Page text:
Dale Carnegie Reflections from Week 2

Dale Carnegie CourseAs I stated in a previous post, I am taking a Dale Carnegie course this summer. I’ve decided to take a sabbatical from teaching and start my own business. Therefore, I am taking the Dale Carnegie class to help me as I begin that process. Hence, I want to capture my learning here.

The second week of the class continued the introduction of memory skills with an emphasis on enhancing relationships and focused on each member of the class sharing about a defining moment. The assigned readings for the session were chapters 1-3 of How to Win Friends and Influence People, chapters 1-3 of How to Stop Worrying and Start Living, and chapters 1-3 and 12 of The Quick and Easy Way to Effective Speaking. Unfortunately, I waited late to start on the readings and read a large chunk of the material in a single sitting. I wish I hadn’t because the stories gave me much consider, and I needed more time to process it before class.

Dale Carnegie: “Give honest, sincere appreciation.”

First of all, possibly the most convicting takeaway from the first few chapters of How to Win Friends and Influence People was Carnegie’s admonition to show sincere appreciation for people. Everyone wants to feel important and appreciated, and I have done a poor job over the past few years at letting the people around me know how much appreciate them.  Similarly, I have done a lousy job at consistently writing thank-you notes, telling colleagues I value their contributions, and expressing gratitude for family and friends. So, I need to work on this. I wonder how much better my relationships will be if I intentionally take time to recognize others for how much they add to my life. How would that make them feel? In what ways might it strengthen our bonds? How much happier will I be?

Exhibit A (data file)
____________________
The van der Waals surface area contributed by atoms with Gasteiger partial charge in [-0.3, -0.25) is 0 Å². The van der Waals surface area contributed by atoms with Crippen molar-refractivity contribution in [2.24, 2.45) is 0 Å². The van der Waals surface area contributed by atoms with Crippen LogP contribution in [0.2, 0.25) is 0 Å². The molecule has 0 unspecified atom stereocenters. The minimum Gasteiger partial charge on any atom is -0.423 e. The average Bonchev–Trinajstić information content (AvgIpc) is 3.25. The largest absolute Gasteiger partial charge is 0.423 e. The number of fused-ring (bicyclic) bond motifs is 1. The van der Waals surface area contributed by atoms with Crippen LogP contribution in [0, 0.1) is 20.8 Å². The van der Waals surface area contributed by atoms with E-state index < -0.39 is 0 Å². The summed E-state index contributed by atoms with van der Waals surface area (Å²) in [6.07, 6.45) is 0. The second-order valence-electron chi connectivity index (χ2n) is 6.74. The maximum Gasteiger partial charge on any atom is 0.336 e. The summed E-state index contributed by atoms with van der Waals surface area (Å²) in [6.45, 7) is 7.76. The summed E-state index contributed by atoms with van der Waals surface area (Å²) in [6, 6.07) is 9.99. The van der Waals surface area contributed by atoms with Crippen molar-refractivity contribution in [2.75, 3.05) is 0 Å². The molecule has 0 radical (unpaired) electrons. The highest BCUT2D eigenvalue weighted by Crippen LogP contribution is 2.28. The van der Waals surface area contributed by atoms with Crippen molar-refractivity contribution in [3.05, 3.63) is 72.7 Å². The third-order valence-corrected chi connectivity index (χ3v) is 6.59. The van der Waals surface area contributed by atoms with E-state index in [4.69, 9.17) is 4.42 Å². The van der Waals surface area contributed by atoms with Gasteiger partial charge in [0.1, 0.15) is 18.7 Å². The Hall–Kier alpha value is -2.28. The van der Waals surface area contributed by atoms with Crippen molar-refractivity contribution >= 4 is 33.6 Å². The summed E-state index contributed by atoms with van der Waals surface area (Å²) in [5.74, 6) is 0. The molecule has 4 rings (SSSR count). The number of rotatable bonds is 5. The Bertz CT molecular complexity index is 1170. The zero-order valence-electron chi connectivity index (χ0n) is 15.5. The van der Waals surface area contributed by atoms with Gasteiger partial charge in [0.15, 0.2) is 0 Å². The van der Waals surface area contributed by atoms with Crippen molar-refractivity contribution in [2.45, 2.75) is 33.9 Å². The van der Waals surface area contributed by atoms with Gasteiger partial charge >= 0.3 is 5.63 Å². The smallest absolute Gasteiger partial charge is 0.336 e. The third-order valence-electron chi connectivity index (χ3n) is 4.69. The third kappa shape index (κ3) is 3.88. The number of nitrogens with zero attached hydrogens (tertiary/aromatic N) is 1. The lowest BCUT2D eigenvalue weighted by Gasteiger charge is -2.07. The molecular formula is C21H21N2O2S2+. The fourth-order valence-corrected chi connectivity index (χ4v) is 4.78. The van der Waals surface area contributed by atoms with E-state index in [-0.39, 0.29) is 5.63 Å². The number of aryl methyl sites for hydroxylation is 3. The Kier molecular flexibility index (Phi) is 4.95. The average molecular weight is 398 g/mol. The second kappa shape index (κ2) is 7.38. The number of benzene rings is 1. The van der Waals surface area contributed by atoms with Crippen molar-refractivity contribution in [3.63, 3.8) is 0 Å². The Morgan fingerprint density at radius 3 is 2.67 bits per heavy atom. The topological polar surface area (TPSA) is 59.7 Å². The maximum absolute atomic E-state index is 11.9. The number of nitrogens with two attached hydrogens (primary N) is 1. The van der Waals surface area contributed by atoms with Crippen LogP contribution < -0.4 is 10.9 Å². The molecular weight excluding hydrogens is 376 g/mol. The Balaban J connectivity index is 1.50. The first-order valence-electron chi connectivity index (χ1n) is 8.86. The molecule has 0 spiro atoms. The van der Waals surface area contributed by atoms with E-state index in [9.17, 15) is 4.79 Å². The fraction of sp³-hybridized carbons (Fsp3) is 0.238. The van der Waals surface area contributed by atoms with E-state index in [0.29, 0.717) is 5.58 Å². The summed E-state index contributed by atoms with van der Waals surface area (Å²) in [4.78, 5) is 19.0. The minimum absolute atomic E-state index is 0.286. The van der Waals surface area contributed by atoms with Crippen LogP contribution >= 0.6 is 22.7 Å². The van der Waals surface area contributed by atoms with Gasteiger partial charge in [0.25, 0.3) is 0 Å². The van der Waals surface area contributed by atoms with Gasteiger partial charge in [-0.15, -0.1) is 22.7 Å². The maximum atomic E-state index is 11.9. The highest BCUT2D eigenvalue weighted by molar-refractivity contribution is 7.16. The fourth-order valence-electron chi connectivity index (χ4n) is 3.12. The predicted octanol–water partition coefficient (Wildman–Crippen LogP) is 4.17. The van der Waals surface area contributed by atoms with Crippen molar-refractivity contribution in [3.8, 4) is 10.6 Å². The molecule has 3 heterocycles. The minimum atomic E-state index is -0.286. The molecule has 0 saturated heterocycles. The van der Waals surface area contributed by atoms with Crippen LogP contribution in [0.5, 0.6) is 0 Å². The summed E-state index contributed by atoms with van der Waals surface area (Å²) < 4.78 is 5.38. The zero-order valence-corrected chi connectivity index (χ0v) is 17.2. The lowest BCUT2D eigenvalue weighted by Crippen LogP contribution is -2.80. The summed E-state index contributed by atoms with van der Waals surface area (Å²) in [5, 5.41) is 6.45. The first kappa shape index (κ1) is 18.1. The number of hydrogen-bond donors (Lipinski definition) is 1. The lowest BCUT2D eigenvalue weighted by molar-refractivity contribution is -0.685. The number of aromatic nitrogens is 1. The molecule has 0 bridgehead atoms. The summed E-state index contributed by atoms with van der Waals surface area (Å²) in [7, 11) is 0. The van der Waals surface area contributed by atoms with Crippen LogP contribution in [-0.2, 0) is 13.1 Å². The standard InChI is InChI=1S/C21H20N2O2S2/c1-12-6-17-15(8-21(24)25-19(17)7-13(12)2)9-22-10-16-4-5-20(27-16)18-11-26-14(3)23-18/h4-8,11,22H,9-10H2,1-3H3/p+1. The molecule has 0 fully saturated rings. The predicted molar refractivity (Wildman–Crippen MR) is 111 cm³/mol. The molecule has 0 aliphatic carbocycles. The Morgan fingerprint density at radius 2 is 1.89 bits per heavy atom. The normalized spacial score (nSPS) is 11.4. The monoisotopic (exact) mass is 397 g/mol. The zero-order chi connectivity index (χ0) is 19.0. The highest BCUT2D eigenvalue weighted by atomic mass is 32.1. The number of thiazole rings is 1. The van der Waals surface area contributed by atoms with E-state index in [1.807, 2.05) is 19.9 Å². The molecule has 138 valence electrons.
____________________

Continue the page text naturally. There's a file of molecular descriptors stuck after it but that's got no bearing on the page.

The Power of Stories

Another essential reminder from week 2 of the Dale Carnegie course was the power of individuals’ stories. For part of the session, my classmates and I took turns standing in front of the room to share about a “defining moment” from our lives. Consequently, I was struck by how eloquent each person was as he or she told stories from their personal histories. What each person had to share was powerful. Their stories were unique, and no one else could tell the anecdote quite as they could. It was inspiring, and I wrote down in my notes “we should all speak, teach, and lead from our own experience.”

So What?

As a result, I’ve drawn two conclusions about things I need to do. First, I need to “slow and show.” I have to slow down and notice all the incredible things other people are doing around me. Seems like too often I’m guilty of having tunnel vision for my to-do list and too focused on myself.  I must take time and pay attention to other people and what they do. Then, I must show them my sincere gratitude. I should write a few more notes of appreciation. I should tell people how much their efforts mean to me. Second, I need to use my own story–my experiences–to teach and lead from there. I should spend more time thinking and reflecting on my backstory and what I’ve learned. Then, I can better use that story to do good work in the world.

Does any of this make sense? How do you intentionally and consistently show appreciation to your family, friends, and colleagues? How have you found telling your won story to be empowering?

What do you think and what makes you say that?

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